Illinois Comptroller Dan Hynes said last week that Governor Rod Blagojevich's hypocrisy "knows no bounds."

Man, was he ever telling the truth.

Last week was way over the top, even for an over-the-top guy such as Governor Rod Blagojevich.

Two months into a record-breaking overtime legislative session, the four state legislative leaders met last week to talk about the budget, but for the first time ever they made a point not to invite Governor Rod Blagojevich.

So what the heck was House Speaker Michael Madigan up to last week when he finally came out in support of an income-tax increase and urged the governor to drop his opposition to the idea?

Despite what you may have read in some newspaper editorials or Statehouse news coverage lately, Illinois Governor Rod Blagojevich is not insane, in my opinion.

Some may disagree, but I believe that this pension "crisis" the state finds itself in right now is almost completely bogus. And since Governor Rod Blagojevich has called what looks to be a never-ending special legislative session to deal with this problem, I figured I'd weigh in.

As the state legislative overtime session drags along and Statehouse types begin half-joking about October as a possible adjournment date and pass on rumors that the governor is prepared to continue doing one-month budgets until January if necessary, it might be important to take a step back from the brink and take a look at where we are.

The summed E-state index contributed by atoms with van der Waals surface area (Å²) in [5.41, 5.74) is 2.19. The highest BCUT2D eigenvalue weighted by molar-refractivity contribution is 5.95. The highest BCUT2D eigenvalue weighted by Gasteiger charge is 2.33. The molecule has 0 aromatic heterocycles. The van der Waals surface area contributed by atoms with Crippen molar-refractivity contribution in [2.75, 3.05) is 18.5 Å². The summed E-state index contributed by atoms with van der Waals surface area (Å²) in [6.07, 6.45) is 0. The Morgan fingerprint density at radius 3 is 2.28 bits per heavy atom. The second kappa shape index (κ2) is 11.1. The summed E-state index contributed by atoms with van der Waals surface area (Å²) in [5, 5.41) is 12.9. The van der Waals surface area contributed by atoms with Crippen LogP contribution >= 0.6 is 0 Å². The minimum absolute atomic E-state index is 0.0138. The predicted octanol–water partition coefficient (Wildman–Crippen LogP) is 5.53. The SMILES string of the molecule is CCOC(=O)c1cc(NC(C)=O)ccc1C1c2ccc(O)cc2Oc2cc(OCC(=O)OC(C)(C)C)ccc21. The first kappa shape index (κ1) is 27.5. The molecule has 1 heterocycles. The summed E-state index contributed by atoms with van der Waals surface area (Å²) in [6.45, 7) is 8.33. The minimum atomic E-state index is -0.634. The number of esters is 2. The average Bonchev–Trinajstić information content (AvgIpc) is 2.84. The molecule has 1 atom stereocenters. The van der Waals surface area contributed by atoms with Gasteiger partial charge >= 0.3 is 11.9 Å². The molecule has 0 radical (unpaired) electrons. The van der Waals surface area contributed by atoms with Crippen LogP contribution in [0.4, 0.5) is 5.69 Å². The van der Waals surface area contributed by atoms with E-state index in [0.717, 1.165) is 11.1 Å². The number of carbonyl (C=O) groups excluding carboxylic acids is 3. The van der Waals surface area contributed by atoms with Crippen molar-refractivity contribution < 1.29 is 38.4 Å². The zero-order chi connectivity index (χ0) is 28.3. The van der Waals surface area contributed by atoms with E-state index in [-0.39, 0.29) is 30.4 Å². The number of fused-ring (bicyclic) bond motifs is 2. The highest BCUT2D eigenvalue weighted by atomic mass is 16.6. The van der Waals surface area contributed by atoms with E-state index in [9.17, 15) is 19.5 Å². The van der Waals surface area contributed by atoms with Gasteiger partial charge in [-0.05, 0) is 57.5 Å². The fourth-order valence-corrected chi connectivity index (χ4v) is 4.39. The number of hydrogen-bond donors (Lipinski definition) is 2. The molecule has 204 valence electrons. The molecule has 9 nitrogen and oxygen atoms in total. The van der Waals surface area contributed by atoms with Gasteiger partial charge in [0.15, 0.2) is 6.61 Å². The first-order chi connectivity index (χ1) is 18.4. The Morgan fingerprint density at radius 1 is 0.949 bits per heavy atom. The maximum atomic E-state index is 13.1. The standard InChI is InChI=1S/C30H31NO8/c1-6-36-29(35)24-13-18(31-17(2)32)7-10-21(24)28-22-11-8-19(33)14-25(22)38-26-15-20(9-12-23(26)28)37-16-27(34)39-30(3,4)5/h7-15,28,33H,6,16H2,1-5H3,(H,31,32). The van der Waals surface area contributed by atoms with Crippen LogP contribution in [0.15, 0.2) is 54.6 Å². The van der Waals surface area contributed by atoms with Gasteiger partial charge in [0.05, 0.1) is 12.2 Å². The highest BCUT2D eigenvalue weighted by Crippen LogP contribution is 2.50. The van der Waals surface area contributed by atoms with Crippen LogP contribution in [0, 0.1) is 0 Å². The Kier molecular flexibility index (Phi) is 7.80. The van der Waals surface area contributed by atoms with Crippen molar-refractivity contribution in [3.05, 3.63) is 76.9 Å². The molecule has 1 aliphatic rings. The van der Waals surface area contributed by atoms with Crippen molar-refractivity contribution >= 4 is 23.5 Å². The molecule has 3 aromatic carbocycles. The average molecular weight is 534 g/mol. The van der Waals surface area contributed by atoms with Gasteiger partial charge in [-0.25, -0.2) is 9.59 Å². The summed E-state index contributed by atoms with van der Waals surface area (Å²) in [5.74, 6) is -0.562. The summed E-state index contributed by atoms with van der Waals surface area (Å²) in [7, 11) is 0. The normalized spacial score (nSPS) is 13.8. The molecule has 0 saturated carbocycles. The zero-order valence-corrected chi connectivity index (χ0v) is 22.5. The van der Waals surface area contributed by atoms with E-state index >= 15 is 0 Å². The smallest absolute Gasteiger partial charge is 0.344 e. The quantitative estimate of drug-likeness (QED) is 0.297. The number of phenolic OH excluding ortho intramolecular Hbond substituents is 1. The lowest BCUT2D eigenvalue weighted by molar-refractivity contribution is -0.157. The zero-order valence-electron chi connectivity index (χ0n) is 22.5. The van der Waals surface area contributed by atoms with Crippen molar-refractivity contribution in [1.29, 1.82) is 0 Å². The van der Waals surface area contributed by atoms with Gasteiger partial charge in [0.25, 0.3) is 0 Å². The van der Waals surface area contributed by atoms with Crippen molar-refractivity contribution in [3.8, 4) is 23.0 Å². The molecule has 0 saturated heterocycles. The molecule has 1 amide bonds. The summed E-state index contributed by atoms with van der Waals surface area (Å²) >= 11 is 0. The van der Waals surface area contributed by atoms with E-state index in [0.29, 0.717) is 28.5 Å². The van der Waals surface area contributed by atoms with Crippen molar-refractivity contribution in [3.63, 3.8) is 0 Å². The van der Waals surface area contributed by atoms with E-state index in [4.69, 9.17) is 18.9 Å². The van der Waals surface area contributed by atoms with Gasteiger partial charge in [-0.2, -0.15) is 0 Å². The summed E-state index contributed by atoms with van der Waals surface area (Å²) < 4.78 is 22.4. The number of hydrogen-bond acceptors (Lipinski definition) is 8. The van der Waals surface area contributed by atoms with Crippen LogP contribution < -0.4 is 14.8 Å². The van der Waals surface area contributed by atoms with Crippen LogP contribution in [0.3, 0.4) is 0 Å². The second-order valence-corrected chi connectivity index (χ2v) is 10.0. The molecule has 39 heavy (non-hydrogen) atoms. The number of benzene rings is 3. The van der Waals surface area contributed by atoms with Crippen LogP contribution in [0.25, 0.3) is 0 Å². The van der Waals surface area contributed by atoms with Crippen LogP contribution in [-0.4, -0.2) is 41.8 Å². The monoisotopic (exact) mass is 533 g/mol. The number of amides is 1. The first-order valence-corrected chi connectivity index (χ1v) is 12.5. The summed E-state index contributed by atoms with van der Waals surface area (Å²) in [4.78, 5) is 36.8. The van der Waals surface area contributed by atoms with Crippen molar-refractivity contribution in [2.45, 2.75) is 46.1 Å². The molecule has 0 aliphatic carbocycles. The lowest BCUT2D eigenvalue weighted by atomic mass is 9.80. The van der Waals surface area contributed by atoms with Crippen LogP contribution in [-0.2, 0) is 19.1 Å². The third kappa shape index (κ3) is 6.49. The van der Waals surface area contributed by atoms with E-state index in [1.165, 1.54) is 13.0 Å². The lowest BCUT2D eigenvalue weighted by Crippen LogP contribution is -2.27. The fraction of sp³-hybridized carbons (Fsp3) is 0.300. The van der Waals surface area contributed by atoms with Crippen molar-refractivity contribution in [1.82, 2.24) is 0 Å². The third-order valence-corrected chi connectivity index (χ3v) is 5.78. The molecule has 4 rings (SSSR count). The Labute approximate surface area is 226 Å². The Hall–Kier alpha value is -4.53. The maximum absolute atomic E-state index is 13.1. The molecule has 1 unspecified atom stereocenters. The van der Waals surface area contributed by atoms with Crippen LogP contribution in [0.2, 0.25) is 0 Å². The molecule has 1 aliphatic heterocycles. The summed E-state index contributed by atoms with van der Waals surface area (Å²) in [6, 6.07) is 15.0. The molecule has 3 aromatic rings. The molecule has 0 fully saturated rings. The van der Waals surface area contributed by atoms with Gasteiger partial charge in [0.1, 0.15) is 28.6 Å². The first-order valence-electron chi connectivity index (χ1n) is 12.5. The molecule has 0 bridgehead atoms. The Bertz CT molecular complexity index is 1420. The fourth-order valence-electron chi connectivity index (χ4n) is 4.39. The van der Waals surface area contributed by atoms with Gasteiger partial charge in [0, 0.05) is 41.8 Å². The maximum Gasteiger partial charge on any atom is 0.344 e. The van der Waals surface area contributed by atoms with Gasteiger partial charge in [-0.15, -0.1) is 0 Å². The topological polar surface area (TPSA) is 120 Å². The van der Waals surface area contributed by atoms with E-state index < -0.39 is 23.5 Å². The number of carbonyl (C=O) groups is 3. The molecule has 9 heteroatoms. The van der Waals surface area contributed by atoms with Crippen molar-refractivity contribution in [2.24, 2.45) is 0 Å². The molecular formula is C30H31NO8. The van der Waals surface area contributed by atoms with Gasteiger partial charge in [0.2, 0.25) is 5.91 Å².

The war of words between state Senator Dan Kotowski (D-Park Ridge), a fierce gun control advocate, and the Illinois State Rifle Association has apparently escalated to the point where the nutballs are coming out of the woodwork.

The Statehouse finger-pointing has escalated right on schedule.

As always with an overtime legislative session, nobody wants to take the blame for failing to reach a budget agreement during the regularly scheduled session, which ended May 31. If the government eventually shuts down because the legislative leaders and the governor can't agree on a state budget, and state workers, contractors, and public-aid recipients stop receiving their checks, the players want to make sure that someone else is fingered as the irresponsible party.

The toxic combination of an overabundance of testosterone and fragile male egos seems to be contaminating everything it touches during the Illinois General Assembly's overtime session.